# Is dark energy just a cooling effect of CMB?

(1) Cosmic microwave background cooled down from about 3000K billions of years ago to a couple of Kelvin nowadays. (2) Adiabatic expansion causes gas (of photons in this case) to cool. (3) Dark energy acts by accelerating expansion of the Universe - the effect attributed to dark energy.

It seems like we can combine this statements as follows: CMB undergoes adiabatic cooling and expansion causing observed acceleration of the galaxies. Dark energy decreases to zero as CMB temperature approaches zero Kelvin.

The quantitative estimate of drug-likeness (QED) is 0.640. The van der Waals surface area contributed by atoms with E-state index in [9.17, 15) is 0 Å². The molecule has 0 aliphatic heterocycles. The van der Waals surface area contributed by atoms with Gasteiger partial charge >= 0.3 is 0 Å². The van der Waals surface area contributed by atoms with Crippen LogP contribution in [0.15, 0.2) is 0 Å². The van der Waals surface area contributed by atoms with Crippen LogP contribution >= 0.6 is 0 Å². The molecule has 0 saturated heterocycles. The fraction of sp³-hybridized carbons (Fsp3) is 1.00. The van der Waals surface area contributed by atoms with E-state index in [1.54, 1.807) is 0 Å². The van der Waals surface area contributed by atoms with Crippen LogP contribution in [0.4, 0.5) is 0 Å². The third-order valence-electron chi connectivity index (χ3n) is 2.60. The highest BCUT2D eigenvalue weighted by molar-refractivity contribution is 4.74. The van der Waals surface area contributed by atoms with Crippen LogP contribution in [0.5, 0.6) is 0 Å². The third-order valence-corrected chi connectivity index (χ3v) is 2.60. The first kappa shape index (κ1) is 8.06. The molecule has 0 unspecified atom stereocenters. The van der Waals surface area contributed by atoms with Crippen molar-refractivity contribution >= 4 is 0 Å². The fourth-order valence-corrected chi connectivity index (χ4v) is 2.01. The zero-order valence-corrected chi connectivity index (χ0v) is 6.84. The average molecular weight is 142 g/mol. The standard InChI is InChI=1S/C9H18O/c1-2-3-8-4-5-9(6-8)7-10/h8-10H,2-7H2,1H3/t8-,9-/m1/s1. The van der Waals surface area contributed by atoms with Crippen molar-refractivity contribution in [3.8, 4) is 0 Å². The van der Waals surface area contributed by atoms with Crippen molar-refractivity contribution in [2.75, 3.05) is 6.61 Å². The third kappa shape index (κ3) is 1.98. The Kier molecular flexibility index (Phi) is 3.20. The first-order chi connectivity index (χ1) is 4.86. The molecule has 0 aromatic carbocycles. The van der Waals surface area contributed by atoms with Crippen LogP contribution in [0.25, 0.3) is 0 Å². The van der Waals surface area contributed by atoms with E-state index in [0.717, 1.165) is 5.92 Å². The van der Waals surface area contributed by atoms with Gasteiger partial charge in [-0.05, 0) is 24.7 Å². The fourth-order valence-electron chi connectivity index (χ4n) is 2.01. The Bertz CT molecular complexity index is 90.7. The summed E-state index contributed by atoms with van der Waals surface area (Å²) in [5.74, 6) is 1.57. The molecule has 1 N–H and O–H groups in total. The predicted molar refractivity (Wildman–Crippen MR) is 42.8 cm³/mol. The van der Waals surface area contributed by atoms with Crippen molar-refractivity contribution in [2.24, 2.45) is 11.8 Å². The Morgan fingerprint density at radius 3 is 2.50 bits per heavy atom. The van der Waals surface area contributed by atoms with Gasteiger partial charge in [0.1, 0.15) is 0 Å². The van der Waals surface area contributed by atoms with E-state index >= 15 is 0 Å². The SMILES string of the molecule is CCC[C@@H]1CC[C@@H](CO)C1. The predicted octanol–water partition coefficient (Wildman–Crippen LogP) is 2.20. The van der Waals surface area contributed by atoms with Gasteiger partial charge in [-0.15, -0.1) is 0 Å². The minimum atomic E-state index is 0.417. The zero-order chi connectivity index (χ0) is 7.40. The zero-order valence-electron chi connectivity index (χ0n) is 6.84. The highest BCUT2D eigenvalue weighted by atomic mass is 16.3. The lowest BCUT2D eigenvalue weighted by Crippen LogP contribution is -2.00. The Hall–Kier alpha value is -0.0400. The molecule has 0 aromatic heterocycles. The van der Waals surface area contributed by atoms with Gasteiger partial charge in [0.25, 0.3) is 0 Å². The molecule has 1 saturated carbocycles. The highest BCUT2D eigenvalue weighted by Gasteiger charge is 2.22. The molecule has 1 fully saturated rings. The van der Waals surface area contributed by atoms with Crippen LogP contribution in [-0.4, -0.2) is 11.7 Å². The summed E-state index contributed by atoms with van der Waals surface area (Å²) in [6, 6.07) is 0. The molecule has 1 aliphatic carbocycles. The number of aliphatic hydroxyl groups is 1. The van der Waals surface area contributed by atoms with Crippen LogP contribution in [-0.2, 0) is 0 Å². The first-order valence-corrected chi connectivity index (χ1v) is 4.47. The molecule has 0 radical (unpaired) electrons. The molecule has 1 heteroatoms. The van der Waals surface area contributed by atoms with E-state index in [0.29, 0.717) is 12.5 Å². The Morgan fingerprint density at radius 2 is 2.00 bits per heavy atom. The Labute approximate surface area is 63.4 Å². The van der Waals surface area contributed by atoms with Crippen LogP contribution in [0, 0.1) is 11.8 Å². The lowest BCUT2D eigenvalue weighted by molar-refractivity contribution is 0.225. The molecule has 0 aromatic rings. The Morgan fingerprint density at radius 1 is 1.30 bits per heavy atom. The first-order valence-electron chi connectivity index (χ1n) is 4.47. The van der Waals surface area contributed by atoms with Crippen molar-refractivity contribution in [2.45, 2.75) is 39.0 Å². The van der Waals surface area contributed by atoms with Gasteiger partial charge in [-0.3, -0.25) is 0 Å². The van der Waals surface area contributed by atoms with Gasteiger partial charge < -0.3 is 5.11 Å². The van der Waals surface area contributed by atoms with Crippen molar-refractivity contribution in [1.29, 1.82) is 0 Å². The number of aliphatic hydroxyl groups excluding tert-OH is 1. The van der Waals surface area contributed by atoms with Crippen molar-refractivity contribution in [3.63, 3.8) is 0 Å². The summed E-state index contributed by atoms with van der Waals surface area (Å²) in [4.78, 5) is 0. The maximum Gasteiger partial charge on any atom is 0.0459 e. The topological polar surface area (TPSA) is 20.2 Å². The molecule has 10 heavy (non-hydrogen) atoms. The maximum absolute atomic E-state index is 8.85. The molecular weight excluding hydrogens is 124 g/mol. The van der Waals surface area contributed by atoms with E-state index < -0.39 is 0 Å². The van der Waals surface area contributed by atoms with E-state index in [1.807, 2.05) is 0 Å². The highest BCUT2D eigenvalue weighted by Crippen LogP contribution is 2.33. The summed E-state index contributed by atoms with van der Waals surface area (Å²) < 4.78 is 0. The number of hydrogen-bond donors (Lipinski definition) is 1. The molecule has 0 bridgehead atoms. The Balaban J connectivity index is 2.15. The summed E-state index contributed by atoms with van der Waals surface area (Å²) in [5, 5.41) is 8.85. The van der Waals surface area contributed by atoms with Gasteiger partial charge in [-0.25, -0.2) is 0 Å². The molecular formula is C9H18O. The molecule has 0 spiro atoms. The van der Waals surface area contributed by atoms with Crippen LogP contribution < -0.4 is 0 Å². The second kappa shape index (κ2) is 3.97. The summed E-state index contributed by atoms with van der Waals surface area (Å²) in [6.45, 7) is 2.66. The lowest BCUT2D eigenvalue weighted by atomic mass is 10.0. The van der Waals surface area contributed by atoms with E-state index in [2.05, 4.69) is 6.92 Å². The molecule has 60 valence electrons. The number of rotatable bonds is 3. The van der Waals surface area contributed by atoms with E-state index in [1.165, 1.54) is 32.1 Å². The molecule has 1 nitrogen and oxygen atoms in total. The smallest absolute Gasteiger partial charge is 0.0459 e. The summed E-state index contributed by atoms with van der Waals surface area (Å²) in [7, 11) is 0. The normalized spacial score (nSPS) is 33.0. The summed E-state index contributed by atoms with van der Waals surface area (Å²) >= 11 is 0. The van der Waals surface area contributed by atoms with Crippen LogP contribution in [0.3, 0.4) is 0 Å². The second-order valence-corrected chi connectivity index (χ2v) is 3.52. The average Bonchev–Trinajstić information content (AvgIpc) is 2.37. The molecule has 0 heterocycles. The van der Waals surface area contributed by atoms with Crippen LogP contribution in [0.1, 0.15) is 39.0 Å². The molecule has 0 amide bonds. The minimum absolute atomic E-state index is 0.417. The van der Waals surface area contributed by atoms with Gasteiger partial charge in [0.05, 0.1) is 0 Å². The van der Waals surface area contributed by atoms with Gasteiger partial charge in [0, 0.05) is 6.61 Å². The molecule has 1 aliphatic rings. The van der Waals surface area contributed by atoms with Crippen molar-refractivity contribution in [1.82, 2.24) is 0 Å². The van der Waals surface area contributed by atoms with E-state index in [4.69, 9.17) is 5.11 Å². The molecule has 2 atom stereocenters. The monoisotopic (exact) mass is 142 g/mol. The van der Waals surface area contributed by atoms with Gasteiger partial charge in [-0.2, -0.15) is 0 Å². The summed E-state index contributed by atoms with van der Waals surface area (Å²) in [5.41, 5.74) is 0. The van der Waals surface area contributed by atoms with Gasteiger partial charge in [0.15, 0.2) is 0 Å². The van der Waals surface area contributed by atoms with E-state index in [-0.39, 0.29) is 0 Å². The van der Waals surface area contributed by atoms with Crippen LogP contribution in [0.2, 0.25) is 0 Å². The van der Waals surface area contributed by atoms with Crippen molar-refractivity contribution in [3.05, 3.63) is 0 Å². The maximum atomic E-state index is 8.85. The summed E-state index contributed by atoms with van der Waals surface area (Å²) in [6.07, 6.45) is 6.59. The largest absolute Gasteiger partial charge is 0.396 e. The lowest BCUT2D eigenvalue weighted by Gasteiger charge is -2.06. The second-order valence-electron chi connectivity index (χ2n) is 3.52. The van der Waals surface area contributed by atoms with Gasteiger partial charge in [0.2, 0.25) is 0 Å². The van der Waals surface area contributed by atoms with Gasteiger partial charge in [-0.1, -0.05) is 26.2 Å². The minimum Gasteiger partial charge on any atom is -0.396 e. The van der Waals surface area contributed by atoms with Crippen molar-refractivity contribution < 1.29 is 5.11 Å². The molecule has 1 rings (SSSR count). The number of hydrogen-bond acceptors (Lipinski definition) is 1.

Are there any experiments supporting or rejecting this hypothesis?

• This is an interesting question. I believe the answer is no, but I this is an interesting discussion nonetheless. – João Vítor G. Lima Nov 30 '18 at 4:14

Dark energy behaves in a very different way from the energy of the CMB. Radiation such as the CMB has the equation of state $$p=\rho/3$$ while dark energy has $$p=-\rho$$. (Here $$p$$ is pressure and $$\rho$$ is energy density.)